was now available for trade. Within a minute I had 50 email requests, each with
an attached word document listing the cds they had for trade. Within an hour,
Aha, this is how it works.
OK, so much for growing
your collection. Now the anal part: managing your stock. You make a list of all
your boots, paying special attention to your "master" bootlegs -- "master"
because you're offering them at source quality (this is a hangover from the
cassette days) -- and because of their rarity, and you post them all on a
website and then communicate the site's url on other fan-based sites, and
presto, you're in the bootleg trading business. As your collection grows, you
add each new cd to your list of tradeables. The more cds you have, the more
likely it is another trader will email you with a request. Within 18 months of
my first trade I'm sitting on 1,500 bootleg cds... and counting.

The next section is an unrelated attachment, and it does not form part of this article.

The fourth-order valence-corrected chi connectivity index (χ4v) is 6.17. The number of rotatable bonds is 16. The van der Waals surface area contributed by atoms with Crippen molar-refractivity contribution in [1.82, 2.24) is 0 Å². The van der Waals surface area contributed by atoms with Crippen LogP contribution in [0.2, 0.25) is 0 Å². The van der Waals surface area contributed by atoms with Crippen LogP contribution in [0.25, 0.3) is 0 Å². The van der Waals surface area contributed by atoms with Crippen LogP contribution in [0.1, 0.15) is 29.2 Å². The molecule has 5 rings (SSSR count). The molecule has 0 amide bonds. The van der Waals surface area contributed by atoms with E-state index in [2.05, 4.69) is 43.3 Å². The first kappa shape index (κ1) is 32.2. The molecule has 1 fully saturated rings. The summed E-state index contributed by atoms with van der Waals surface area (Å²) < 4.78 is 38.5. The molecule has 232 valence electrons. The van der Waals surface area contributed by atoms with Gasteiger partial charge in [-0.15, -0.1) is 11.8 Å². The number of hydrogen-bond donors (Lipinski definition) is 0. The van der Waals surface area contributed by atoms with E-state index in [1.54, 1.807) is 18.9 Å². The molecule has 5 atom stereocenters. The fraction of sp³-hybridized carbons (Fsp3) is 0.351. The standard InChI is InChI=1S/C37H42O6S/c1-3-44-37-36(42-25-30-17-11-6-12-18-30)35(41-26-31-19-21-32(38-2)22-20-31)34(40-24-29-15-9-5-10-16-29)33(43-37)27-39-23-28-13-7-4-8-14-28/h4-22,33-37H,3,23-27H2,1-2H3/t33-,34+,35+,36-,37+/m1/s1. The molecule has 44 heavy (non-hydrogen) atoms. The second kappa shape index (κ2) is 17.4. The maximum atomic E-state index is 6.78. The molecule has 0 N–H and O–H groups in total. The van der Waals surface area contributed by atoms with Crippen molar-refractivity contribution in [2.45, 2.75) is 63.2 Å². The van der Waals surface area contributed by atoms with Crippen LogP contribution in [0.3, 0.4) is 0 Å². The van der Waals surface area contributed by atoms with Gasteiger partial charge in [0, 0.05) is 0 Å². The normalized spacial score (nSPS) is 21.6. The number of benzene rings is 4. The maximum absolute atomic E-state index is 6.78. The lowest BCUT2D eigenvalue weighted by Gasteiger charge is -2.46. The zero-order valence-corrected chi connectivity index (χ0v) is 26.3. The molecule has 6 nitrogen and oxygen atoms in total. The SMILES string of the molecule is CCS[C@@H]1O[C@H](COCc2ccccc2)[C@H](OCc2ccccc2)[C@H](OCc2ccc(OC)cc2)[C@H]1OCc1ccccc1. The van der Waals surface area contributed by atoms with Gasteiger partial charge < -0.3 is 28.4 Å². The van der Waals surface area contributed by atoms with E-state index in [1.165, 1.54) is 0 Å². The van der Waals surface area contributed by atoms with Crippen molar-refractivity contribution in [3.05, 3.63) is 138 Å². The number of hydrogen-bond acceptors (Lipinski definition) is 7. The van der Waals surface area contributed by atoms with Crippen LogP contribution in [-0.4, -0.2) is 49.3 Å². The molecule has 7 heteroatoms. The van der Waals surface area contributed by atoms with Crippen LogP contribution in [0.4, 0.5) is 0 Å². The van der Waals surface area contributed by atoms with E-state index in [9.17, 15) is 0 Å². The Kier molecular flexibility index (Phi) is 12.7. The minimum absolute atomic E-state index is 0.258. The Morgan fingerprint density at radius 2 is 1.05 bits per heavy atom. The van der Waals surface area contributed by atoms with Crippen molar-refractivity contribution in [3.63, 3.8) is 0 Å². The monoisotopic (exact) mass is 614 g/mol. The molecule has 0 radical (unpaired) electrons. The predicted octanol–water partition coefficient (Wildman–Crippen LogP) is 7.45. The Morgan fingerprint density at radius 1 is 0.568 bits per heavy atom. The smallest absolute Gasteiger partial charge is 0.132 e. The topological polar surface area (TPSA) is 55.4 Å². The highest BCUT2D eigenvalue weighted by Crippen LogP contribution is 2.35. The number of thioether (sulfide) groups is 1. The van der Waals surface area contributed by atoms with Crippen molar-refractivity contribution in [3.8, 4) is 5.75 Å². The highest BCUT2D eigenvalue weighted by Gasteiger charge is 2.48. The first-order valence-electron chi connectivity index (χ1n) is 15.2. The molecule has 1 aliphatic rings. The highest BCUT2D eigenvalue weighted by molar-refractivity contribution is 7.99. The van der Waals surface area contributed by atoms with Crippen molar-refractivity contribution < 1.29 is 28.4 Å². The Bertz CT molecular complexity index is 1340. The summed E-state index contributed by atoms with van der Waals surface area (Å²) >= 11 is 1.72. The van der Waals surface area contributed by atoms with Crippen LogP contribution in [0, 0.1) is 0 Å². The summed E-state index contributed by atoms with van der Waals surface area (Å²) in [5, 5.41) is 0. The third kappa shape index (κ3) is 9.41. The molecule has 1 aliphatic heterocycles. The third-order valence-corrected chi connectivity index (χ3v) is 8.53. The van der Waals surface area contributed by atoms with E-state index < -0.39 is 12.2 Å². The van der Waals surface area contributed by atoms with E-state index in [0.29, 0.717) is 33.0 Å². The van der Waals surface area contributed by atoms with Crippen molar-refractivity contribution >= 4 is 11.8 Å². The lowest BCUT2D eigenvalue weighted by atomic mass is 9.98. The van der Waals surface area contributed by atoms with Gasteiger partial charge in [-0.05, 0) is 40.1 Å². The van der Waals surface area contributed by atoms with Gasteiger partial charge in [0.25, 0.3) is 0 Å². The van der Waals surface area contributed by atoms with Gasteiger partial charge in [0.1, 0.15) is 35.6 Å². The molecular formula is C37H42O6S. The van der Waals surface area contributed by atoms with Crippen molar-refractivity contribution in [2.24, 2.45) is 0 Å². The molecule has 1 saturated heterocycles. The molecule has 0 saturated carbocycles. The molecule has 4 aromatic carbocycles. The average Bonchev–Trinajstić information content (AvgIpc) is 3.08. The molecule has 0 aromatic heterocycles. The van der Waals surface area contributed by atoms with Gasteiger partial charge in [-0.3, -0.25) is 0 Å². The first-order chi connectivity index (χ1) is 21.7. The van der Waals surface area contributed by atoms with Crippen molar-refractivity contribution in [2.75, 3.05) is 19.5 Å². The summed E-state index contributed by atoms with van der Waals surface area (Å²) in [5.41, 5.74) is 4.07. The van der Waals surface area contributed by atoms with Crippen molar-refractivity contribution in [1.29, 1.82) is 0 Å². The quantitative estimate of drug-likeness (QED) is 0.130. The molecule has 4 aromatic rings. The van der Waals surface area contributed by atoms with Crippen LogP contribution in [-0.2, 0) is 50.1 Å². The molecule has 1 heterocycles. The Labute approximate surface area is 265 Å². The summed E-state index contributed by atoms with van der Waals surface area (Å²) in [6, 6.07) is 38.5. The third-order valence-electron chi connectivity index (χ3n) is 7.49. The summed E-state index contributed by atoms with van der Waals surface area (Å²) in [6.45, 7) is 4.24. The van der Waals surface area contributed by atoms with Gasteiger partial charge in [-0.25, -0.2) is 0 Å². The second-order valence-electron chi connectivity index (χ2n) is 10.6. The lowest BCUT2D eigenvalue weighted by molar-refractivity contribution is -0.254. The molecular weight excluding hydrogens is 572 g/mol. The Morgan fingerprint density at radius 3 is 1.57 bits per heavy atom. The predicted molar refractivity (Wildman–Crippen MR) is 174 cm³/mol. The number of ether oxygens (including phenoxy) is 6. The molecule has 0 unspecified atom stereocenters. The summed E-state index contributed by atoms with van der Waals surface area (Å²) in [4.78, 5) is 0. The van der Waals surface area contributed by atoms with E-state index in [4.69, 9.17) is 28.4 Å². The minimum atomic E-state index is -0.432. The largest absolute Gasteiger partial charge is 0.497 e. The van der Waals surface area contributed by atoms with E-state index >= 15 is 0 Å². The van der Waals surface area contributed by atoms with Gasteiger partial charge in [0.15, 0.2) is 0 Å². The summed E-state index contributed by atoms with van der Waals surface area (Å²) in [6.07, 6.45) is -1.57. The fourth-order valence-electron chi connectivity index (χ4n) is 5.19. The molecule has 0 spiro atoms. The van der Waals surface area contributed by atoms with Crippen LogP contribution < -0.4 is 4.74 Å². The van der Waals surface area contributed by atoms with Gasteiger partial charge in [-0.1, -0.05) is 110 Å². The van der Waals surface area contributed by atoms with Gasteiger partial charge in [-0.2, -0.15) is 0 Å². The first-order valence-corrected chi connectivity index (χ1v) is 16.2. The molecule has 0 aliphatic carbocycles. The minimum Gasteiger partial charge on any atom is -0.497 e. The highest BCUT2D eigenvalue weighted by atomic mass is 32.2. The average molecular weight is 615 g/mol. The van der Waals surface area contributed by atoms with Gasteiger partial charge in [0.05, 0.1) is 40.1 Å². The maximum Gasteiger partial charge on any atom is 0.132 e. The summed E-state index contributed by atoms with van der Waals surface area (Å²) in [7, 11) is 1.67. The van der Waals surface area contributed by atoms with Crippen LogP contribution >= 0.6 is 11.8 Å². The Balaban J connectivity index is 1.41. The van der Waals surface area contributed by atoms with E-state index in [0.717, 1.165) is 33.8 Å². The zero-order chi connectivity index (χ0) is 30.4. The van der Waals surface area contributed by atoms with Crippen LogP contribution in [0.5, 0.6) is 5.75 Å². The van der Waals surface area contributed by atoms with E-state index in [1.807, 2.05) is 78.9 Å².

also running out of space.
Driven by fans... supported by
The whole bootleg thing has all the good and bad
qualities of any "hobby", and we all know there's a thin line between hobby and
hopelessly crazy. I, for example, seem to have collected what a reasonable
person might perceive as an unhealthy amount of bootleg material concerning
that sultry nubian sexpot, Helen Adu. You might also have noticed that I have
even attended and taped her recent concerts and once again have produced my own
little "master bootlegs" of these events.
"Unhealthy? Not so", I
reply. "That was pure research. The information collected was used in a number
of analytical pieces which I wrote over these past two years. It was a study of
the role of the blasé voice in the sexual arsenal of the femme
fatale. Those files are now closed". But that's a complete rationalization,
obviously, as I think I've simply run out of Sade bootlegs to collect, but my
specific visceral fantasies pale in the paranormal light of some of the more
aggressive collectors out there, such as Beatle Bob, who has a good sized room
in his house constructed specifically as a shrine to the Fab Four. Now, I have
actually seen The Beatles in the flesh, in 1964, but Beatle Bob wasn't even